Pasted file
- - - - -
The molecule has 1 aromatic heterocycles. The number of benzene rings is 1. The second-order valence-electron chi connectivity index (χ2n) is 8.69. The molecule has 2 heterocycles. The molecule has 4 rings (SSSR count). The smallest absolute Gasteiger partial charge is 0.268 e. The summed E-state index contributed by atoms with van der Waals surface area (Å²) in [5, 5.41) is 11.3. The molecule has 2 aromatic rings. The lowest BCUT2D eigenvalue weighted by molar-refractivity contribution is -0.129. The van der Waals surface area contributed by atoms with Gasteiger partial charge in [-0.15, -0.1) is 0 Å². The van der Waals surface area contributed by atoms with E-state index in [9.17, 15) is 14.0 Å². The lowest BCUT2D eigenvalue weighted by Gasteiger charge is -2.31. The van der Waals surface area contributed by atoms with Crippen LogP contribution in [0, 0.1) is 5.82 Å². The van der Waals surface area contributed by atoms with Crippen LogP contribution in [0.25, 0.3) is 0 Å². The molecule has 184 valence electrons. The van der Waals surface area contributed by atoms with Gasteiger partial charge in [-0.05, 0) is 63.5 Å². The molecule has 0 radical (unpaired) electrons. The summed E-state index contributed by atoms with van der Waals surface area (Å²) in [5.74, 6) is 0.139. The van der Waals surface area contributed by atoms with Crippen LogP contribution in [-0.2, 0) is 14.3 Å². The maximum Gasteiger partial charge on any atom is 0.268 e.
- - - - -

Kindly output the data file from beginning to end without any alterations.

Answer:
The molecule has 1 aromatic heterocycles. The number of benzene rings is 1. The second-order valence-electron chi connectivity index (χ2n) is 8.69. The molecule has 2 heterocycles. The molecule has 4 rings (SSSR count). The smallest absolute Gasteiger partial charge is 0.268 e. The summed E-state index contributed by atoms with van der Waals surface area (Å²) in [5, 5.41) is 11.3. The molecule has 2 aromatic rings. The lowest BCUT2D eigenvalue weighted by molar-refractivity contribution is -0.129. The van der Waals surface area contributed by atoms with Gasteiger partial charge in [-0.15, -0.1) is 0 Å². The van der Waals surface area contributed by atoms with E-state index in [9.17, 15) is 14.0 Å². The lowest BCUT2D eigenvalue weighted by Gasteiger charge is -2.31. The van der Waals surface area contributed by atoms with Crippen LogP contribution in [0, 0.1) is 5.82 Å². The van der Waals surface area contributed by atoms with Crippen LogP contribution in [0.25, 0.3) is 0 Å². The molecule has 184 valence electrons. The van der Waals surface area contributed by atoms with Gasteiger partial charge in [-0.05, 0) is 63.5 Å². The molecule has 0 radical (unpaired) electrons. The summed E-state index contributed by atoms with van der Waals surface area (Å²) in [5.74, 6) is 0.139. The van der Waals surface area contributed by atoms with Crippen LogP contribution in [-0.2, 0) is 14.3 Å². The maximum Gasteiger partial charge on any atom is 0.268 e.